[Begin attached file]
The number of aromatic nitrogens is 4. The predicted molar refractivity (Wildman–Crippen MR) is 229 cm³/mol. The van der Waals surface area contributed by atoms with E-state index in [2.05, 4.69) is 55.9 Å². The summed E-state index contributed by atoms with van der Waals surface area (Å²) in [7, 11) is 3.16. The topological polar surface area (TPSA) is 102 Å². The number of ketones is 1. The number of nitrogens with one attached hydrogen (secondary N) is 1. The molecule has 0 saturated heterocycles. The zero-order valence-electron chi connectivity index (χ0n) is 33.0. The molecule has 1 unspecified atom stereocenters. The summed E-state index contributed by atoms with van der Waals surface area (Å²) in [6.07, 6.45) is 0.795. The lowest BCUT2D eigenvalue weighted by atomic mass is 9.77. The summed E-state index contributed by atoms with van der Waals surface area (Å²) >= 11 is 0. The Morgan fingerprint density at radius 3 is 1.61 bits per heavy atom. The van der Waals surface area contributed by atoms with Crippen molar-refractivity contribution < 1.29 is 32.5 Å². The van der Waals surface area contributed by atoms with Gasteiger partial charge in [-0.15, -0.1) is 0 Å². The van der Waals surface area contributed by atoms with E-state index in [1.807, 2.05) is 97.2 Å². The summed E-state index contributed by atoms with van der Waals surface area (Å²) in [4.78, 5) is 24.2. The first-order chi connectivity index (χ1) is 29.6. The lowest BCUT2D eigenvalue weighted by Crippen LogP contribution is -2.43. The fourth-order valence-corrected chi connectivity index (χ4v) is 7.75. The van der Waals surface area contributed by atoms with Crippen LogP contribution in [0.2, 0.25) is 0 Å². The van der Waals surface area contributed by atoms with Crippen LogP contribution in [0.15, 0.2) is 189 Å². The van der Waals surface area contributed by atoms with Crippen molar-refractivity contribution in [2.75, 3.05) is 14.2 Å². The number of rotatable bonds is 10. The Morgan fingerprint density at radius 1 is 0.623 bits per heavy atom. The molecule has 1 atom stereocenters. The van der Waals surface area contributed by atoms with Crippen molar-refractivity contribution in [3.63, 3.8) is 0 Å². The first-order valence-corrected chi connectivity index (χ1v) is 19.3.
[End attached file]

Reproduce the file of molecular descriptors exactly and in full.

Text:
The number of aromatic nitrogens is 4. The predicted molar refractivity (Wildman–Crippen MR) is 229 cm³/mol. The van der Waals surface area contributed by atoms with E-state index in [2.05, 4.69) is 55.9 Å². The summed E-state index contributed by atoms with van der Waals surface area (Å²) in [7, 11) is 3.16. The topological polar surface area (TPSA) is 102 Å². The number of ketones is 1. The number of nitrogens with one attached hydrogen (secondary N) is 1. The molecule has 0 saturated heterocycles. The zero-order valence-electron chi connectivity index (χ0n) is 33.0. The molecule has 1 unspecified atom stereocenters. The summed E-state index contributed by atoms with van der Waals surface area (Å²) in [6.07, 6.45) is 0.795. The lowest BCUT2D eigenvalue weighted by atomic mass is 9.77. The summed E-state index contributed by atoms with van der Waals surface area (Å²) >= 11 is 0. The Morgan fingerprint density at radius 3 is 1.61 bits per heavy atom. The van der Waals surface area contributed by atoms with Crippen molar-refractivity contribution < 1.29 is 32.5 Å². The van der Waals surface area contributed by atoms with Gasteiger partial charge in [-0.15, -0.1) is 0 Å². The van der Waals surface area contributed by atoms with E-state index in [1.807, 2.05) is 97.2 Å². The summed E-state index contributed by atoms with van der Waals surface area (Å²) in [4.78, 5) is 24.2. The first-order chi connectivity index (χ1) is 29.6. The lowest BCUT2D eigenvalue weighted by Crippen LogP contribution is -2.43. The fourth-order valence-corrected chi connectivity index (χ4v) is 7.75. The van der Waals surface area contributed by atoms with Crippen LogP contribution in [0.2, 0.25) is 0 Å². The van der Waals surface area contributed by atoms with Crippen LogP contribution in [0.15, 0.2) is 189 Å². The van der Waals surface area contributed by atoms with Crippen molar-refractivity contribution in [2.75, 3.05) is 14.2 Å². The number of rotatable bonds is 10. The Morgan fingerprint density at radius 1 is 0.623 bits per heavy atom. The molecule has 1 atom stereocenters. The van der Waals surface area contributed by atoms with Crippen molar-refractivity contribution in [3.63, 3.8) is 0 Å². The first-order valence-corrected chi connectivity index (χ1v) is 19.3.